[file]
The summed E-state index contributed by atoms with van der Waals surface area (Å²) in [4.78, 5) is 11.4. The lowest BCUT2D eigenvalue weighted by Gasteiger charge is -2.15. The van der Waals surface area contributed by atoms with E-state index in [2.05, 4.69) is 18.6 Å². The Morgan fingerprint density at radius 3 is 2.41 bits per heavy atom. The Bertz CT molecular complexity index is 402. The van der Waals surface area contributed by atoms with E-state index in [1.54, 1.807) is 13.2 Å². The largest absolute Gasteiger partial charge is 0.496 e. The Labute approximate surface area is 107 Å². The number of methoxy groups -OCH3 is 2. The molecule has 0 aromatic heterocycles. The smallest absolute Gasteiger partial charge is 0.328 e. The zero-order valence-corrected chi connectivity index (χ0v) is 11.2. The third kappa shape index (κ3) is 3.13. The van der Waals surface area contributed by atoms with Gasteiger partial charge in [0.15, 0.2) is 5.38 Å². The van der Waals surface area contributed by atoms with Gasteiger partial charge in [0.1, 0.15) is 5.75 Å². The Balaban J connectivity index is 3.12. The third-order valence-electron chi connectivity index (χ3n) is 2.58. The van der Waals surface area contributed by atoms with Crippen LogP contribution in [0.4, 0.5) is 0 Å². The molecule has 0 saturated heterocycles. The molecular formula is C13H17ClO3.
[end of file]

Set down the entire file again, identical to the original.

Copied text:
The summed E-state index contributed by atoms with van der Waals surface area (Å²) in [4.78, 5) is 11.4. The lowest BCUT2D eigenvalue weighted by Gasteiger charge is -2.15. The van der Waals surface area contributed by atoms with E-state index in [2.05, 4.69) is 18.6 Å². The Morgan fingerprint density at radius 3 is 2.41 bits per heavy atom. The Bertz CT molecular complexity index is 402. The van der Waals surface area contributed by atoms with E-state index in [1.54, 1.807) is 13.2 Å². The largest absolute Gasteiger partial charge is 0.496 e. The Labute approximate surface area is 107 Å². The number of methoxy groups -OCH3 is 2. The molecule has 0 aromatic heterocycles. The smallest absolute Gasteiger partial charge is 0.328 e. The zero-order valence-corrected chi connectivity index (χ0v) is 11.2. The third kappa shape index (κ3) is 3.13. The van der Waals surface area contributed by atoms with Gasteiger partial charge in [0.15, 0.2) is 5.38 Å². The van der Waals surface area contributed by atoms with Gasteiger partial charge in [0.1, 0.15) is 5.75 Å². The Balaban J connectivity index is 3.12. The third-order valence-electron chi connectivity index (χ3n) is 2.58. The van der Waals surface area contributed by atoms with Crippen LogP contribution in [0.4, 0.5) is 0 Å². The molecule has 0 saturated heterocycles. The molecular formula is C13H17ClO3.